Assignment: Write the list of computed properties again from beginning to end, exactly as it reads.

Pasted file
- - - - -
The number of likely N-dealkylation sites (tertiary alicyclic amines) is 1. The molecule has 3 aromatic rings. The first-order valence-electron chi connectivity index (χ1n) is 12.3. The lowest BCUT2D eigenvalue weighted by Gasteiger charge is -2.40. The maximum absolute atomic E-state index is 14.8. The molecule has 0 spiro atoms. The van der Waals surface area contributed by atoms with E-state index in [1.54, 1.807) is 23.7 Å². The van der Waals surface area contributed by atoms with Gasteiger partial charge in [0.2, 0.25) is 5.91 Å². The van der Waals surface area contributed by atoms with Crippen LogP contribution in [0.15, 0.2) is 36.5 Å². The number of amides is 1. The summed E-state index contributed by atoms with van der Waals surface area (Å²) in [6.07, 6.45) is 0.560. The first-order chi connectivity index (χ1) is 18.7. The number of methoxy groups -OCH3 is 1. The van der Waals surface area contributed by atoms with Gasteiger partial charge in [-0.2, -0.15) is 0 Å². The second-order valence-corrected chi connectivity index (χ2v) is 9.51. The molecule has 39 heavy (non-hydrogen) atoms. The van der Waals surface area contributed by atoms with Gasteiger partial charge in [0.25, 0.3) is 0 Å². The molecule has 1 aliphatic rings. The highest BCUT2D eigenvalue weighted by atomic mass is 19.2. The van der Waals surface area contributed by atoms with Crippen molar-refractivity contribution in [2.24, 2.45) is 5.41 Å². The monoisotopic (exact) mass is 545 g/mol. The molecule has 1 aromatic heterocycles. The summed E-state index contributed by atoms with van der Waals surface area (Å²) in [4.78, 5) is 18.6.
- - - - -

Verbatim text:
The number of likely N-dealkylation sites (tertiary alicyclic amines) is 1. The molecule has 3 aromatic rings. The first-order valence-electron chi connectivity index (χ1n) is 12.3. The lowest BCUT2D eigenvalue weighted by Gasteiger charge is -2.40. The maximum absolute atomic E-state index is 14.8. The molecule has 0 spiro atoms. The van der Waals surface area contributed by atoms with E-state index in [1.54, 1.807) is 23.7 Å². The van der Waals surface area contributed by atoms with Gasteiger partial charge in [0.2, 0.25) is 5.91 Å². The van der Waals surface area contributed by atoms with Crippen LogP contribution in [0.15, 0.2) is 36.5 Å². The number of amides is 1. The summed E-state index contributed by atoms with van der Waals surface area (Å²) in [6.07, 6.45) is 0.560. The first-order chi connectivity index (χ1) is 18.7. The number of methoxy groups -OCH3 is 1. The van der Waals surface area contributed by atoms with Gasteiger partial charge in [-0.2, -0.15) is 0 Å². The second-order valence-corrected chi connectivity index (χ2v) is 9.51. The molecule has 39 heavy (non-hydrogen) atoms. The van der Waals surface area contributed by atoms with Gasteiger partial charge in [0.25, 0.3) is 0 Å². The molecule has 1 aliphatic rings. The highest BCUT2D eigenvalue weighted by atomic mass is 19.2. The van der Waals surface area contributed by atoms with Crippen molar-refractivity contribution in [2.24, 2.45) is 5.41 Å². The monoisotopic (exact) mass is 545 g/mol. The molecule has 1 aromatic heterocycles. The summed E-state index contributed by atoms with van der Waals surface area (Å²) in [4.78, 5) is 18.6.